The exception frequency KPI can be a valuable tool for finding similar transactions at a given time, based on frequency. This means those undertaking the sourcing have an added layer of confidence around the transaction and the interval.   


Take the Next Step

Gamification is a proven way to get stakeholders to adopt your procurement processes. However, you can’t have a leaderboard with static and backward-looking KPIs. You need real-time data. Visit Arkestro to learn how to orchestrate your procurement operations and get a customized KPI dashboard.

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Rob DeSantis


As a former co-founder of Ariba running sales, Rob has deep expertise in the procurement space, having helped propel Ariba from zero to $250 million in revenue in four years and IPO of the year in 1999 before its acquisition by SAP a decade later. In addition to co-founding Ariba, Rob was also an early angel investor and board member of LinkedIn, the world’s largest professional online network.

More recently, Rob served as an investor and advisor to a small portfolio of companies including Bloom Energy, AEye, Inc., HiQ Labs, Agiloft, USEND and more. He is also a co-founder of Dibbs Technology and TrueParity. Rob holds a BSME from the University of Rhode Island.

Marty Meyer

Chief Financial Officer

A trusted partner and advisor on the executive team, Marty has a unique background having been the CFO of nine venture backed technology companies. Marty has raised over $300M in venture funding and has closed six strategic M&A transactions with a combined value of over $1B. Marty has deep domain expertise in ecommerce, consumer internet, networking, data security, data privacy, media technology and enterprise software industries. Marty is especially experienced in the finance and operations activities of SaaS companies and is driven by data and metrics to help create outstanding customer experiences and drive efficient growth.

Neil Lustig

President and Chief Operating Officer

Neil is a seasoned executive with over 30 years of experience leading and building teams in Tech. Neil brings insights from a variety of market spaces and company sizes. Most recently Neil was the CEO of GAN Integrity, an innovative SaaS Compliance technology company serving enterprise customers in North America and Europe. Before that Neil was the CEO of Sailthru, a leader in ML driven personalized multi-channel marketing communications for media and e-commerce markets. Prior to that Neil was the CEO of Vendavo, the leader in B2B price optimization and management for large enterprises. Before Vendavo, Neil led the commercial team at Ariba, the market pioneer that defined and created the eProcurement space. Neil served as the GM of Ariba Europe and subsequently the GM of Ariba North America. Neil started his career at IBM where he spent sixteen years, initially as a software developer, and then twelve years in a variety of Sales and Marketing roles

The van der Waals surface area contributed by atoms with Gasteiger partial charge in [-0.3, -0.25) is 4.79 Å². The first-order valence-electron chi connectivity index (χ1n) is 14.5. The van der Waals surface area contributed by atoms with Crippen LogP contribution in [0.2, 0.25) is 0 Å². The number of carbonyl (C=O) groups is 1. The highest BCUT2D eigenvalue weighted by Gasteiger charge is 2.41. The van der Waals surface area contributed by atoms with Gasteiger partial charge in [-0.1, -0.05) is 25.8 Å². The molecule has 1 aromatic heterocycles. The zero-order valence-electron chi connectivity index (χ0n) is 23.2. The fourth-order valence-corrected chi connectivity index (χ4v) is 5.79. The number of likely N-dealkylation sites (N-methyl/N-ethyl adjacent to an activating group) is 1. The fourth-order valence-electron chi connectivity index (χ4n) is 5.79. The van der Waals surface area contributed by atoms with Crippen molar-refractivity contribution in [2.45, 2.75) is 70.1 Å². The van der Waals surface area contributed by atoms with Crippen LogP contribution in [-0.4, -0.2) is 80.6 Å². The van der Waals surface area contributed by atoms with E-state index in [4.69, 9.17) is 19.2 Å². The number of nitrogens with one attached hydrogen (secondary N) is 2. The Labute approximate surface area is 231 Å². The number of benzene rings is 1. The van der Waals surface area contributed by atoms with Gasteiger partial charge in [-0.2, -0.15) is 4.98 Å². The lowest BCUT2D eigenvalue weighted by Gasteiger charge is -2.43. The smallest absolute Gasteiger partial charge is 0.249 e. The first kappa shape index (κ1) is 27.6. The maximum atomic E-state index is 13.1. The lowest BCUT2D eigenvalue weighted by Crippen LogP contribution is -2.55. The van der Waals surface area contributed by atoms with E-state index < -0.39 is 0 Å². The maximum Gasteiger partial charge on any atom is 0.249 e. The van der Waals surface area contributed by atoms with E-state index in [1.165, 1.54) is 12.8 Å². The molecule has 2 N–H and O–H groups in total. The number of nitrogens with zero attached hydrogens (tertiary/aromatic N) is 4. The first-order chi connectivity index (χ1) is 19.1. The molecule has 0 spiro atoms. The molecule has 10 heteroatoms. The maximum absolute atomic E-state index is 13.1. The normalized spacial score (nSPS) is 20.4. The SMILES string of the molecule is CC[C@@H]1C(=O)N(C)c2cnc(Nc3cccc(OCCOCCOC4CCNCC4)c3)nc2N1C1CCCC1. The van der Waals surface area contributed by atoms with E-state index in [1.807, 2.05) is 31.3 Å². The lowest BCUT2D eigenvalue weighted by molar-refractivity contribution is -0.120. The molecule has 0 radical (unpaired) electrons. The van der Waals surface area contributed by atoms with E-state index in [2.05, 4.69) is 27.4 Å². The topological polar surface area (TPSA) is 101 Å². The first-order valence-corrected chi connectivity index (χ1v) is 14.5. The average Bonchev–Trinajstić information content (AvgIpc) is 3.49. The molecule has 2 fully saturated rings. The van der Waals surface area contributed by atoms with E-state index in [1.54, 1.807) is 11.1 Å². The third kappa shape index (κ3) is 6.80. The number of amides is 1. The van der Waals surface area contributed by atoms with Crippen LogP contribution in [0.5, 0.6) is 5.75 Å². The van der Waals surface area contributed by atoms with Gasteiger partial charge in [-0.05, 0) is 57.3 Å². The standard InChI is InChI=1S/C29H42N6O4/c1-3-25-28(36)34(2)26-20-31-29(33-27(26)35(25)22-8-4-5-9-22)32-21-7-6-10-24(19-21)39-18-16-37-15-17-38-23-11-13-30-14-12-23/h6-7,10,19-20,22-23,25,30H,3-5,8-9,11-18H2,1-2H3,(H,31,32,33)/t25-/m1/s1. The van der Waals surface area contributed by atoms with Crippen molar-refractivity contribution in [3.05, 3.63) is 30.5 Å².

Neil has a BS in Computer Science and Applied Mathematics from SUNY Albany. He is a native New Yorker, Brooklyn born, and still resides with his wife and three children in New York City.

Bonnie Adams

Director of People Operations

Bonnie is a People Operations and HR veteran, with over a decade of experience establishing successful people and culture functions for early to mid-stage tech startups going through high growth phases. She has a passion for supporting and creating inclusive and collaborative work environments and is well-versed in driving positive changes in her organizations as a trusted leader. Prior to joining Arkestro Bonnie worked as the People & Culture Coordinator for Ionic Security, helping them scale from 5 to over 200 employees in addition to a $120M funding round. Most recently she was the Head of People & Culture for blockchain innovator Storj Labs and was the Director of Human Resources at PrizePicks, the largest independently owned Daily Fantasy Sports platform in North America.

Arym Diamond

Chief Revenue Officer

Arym Diamond joined Arkestro in January 2022 bringing over 20 years of experience in the enterprise software and consultancy industry.  He is responsible for the worldwide go-to-market revenue strategy. Prior to Arkestro, Arym was Chief Revenue Officer at CalAmp focused on Telematics and Logistics. He also served as the area vice president of North American Sales within the Salesforce.com Enterprise Business unit for Einstein Analytics & AI, where analytics and machine learning were re-imagined for the front office.  Prior to that, he spent over 10 years at Oracle in various sales positions. Arym holds an MBA from the University of Southern California Marshall School of Business, and an undergraduate degree from California State University.

2022 Gartner® Hype Cycle™
for Procurement and Sourcing
includes Arkestro.

2022 Gartner® Hype Cycle™ for Procurement and Sourcing includes Arkestro.

Gartner® Hype Cycle™ are registered trademarks of Gartner, Inc. and/or its affiliates in the U.S. and internationally and is used herein with permission. All rights reserved.